Conclusions Recommendations MSD19

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  • The project was not completed to the expected state because of the coronavirus outbreak.
  • We were able to get most of the subsystems working, but we had to stop before everything was fully integrated and tested.
  • As experienced with previous groups, the drone hardware proved to be temperamental, and fire-fighting small technicalities related to this took up large chunks of the time.
  • There were also unavoidable project bottlenecks resulting from setting up the drone that meant that many things could not be worked on in parallel.
  • The ball position relative to the field has been determined using computer vision.
  • While the suggested strategy of a flying drone is fine for a robot game inside a drone cage, for an outdoor game between humans, a more powerful drone would be required to overcome adverse weather conditions. It would not be safe to have this drone near the players or the crowd.
  • Notwithstanding safety, it would also distract the players. This would heavily restrict options for drone movement.
  • For the indoor field at TU/e specifically, the football field is small enough that a single static camera from a mobile phone can pick up most of the events on the field with little latency.
  • People tend to carry mobile phones around with them anyway, so the improved cost efficiency is also a moot point.


  • For the future, it is advised to invest in more Crazyflie hardware as this will allow more scope for working in parallel, and it is often the case that things break on the drone because it often crashes.
  • More effort should be focused on the computer vision to realize the main aim of autonomously refereeing the game of football, as it will mean that many of the issues relating to drone hardware and controls would most likely be unnecessary anyway.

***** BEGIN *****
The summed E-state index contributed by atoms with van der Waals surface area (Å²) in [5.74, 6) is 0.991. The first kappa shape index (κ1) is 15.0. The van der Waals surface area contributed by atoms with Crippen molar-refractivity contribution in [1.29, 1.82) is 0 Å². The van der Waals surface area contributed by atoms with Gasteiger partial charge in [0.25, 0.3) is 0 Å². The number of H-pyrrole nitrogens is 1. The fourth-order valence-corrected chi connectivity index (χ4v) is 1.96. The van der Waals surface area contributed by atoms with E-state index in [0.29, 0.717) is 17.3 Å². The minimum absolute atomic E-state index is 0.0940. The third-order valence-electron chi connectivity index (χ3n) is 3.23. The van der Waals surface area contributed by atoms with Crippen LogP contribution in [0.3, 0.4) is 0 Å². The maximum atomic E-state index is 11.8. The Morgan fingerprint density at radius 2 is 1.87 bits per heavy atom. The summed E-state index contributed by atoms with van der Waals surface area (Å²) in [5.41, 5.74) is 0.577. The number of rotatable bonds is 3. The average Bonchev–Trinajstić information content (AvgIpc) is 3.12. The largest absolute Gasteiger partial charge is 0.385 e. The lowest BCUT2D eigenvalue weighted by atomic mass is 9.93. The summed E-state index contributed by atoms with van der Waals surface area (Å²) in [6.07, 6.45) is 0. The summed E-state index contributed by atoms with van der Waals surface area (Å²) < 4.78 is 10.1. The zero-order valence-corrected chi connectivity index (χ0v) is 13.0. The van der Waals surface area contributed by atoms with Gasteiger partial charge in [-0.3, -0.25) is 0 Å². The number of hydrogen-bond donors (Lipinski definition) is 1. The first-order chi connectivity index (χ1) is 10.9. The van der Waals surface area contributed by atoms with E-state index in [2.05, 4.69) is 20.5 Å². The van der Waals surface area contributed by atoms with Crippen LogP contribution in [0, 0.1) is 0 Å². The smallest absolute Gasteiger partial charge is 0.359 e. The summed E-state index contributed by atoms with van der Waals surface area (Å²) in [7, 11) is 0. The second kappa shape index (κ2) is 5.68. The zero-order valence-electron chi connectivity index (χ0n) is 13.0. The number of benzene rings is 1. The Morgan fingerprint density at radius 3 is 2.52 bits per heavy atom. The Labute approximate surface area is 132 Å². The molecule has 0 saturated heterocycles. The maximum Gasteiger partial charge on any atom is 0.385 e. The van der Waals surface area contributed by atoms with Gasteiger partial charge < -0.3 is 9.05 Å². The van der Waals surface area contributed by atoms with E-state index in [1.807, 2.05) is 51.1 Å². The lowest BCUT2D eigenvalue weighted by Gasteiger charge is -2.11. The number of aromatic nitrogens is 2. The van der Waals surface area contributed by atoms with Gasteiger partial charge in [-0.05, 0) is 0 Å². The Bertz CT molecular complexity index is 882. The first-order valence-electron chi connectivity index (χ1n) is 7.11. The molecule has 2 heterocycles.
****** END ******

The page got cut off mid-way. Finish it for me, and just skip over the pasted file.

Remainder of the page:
• In retrospect, a more precise scope is also needed.
  • It is estimated that a combination of at least 4 cameras would provide full coverage, certainly good enough for an external referee to base a decision on for the vast majority of cases.

Points to consider


  • It is vital to have sensors operating in proper environmental conditions. Such as non-reflective floor surface for (Flowdeck) laser ranger, textured surface for (Flowdeck) camera/ laser ranger, empty room for clear radio signalling to (LPS) UWBs.
  • For packaging purposes of the battery, Flowdeck and LPS deck it is better to use long pins such that proper power and signal distribution is supported. If not, the contact pins for mounting these devices becomes only marginally sufficient and at some points will not power the devices properly.
  • Stable flight can be achieved if at least 4 anchors are identified so to make sure there is sufficient coverage over the (Tech United) field it is best to use 8 anchors. With this set up there is a better chance that range data will be continuously pinged from the Crazyflie 2.0 deck and back.
  • LPS and Flowdeck together when used especially with TWR mode the Loco deck crashes after a while. The issue also raised in ticket and another. If encountered, re-flash the drone.
  • While testing it has sometimes been observed that beacons on ground level do not communicate with Client at the start of the connection. A ticket has been opened concluding some alternative solutions in the forum.
  • Some parameter setting could be changed to test in the CF Firmware in cases which EKF is getting confused with conflicting data from the flow and the LPS at the same time. Things to try could be to increase the standard deviation: For Flow sensor, For Range sensor, For UWB data parameter

Visualizer and Simulator

  • Visualizer and Simulator only works with Ubuntu 16.04.
  • In a terminal execute ¨sudo apt-get install libxml2-dev¨ before running make_all_install. Else MATLAB will give error relating to missing header file (libxml/tree.h).